On their fifth album THE CON, the 26-year old Canadian twins use an intricately varied sonic backdrop (provided by Death Cab for Cutie producer Chris Walla) to express the chaotic thoughts—mostly having to do with the angst of relationships—shooting around their heads.
Through music and lyrics, they try to communicate the incommunicable; many of the songs express a desire to penetrate the barriers that our brains put up.
We rushed to Sara's window and got a photo with her (which I don't have as of yet) then as the van thing turned the corner we all just bolted down the street, and I saw Sara smiling and waving at me!
Then they decided to stop the van, open the door and Tegan came out to quickly sign a giant art piece thing and we all gave her a hug!
They pretty much put a smile on everyone's face on the night. We waited after.about an hour and a half for them to finally come out of the venue, there were about 50 or so fans waiting, So I didn't think they wanted to stop or were able to stop and sign and take photos and all.
As they started to drive off how ever myself and two girls I met earlier started giving chase to the van and it stopped at the lights.
The two EPs that it replaced were officially retired (after print runs of 20 respectively). But after about four minutes, some quiet guitars layer through the static. Static resumes and then another wave of music bursts through and then, around 11 minutes, distant voices can be heard.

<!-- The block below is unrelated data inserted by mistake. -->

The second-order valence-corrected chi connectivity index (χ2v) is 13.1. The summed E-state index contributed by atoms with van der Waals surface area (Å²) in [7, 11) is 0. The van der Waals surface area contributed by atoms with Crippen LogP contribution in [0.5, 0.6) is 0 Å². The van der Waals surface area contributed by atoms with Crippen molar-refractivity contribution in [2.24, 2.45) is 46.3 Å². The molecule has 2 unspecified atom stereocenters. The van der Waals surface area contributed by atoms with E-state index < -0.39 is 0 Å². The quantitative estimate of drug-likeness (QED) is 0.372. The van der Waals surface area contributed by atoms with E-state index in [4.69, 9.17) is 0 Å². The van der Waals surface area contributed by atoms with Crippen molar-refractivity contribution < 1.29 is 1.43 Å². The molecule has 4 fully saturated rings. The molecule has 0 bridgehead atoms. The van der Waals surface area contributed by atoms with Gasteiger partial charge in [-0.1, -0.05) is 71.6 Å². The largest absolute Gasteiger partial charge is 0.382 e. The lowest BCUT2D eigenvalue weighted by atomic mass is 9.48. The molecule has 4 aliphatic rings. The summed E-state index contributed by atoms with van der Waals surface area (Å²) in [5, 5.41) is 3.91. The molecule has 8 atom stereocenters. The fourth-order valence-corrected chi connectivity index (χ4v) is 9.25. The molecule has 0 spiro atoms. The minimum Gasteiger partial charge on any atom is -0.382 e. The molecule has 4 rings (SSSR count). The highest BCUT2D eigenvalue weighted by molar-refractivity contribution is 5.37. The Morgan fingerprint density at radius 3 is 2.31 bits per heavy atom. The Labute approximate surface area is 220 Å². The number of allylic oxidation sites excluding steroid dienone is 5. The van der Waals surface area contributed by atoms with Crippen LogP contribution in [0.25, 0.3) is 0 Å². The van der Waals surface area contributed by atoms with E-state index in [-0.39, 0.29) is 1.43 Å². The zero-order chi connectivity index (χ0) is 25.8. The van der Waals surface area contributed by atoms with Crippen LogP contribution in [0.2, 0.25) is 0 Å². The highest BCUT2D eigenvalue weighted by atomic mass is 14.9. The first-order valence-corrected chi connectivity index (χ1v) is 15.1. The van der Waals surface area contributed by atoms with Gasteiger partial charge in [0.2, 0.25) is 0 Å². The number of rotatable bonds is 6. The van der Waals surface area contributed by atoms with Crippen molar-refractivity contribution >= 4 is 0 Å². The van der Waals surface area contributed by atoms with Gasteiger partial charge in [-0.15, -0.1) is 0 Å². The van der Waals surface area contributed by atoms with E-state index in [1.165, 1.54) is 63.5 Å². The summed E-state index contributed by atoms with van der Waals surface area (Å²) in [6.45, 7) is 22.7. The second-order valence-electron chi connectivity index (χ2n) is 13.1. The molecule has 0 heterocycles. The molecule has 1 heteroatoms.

“Silence Teaches You How to Sing” seems like perhaps Ulver has pulled a fast one. As the track nears the end you can hear a distant choir. They are in a similar style to , although there is more music. Neither one of these EPs is really essential, but they are both interesting and really create a mood. She was a friend of his–a kind of teasable friend–until puberty hit and her chest was to die for. Dammit, why did she have to start dating Yunior’s brother Rafa?The story follows their relationship, with Rafa treating her okay, but not great and, of course, he has another woman on the side.But this story differs from some of the other Junot Díaz stories in that although it is about Nilda, there is also a tragedy in Yunior’s family.It’s quite horrible, and yet it is sort of glossed over–it’s an interesting conceit that Nilda’s story is more important that his family’s (especially given how the story ends). But Yunior still sees Nilda around and watches as she makes some really bad choices and her life goes slowly downhill.But Yunior never really leaves her side until the surprising, but very realistic ending.As with every Tegan and Sara show there is always much banter between the two, this time it was about Australian accents singing happy birthday, Weird Al and diarrhea.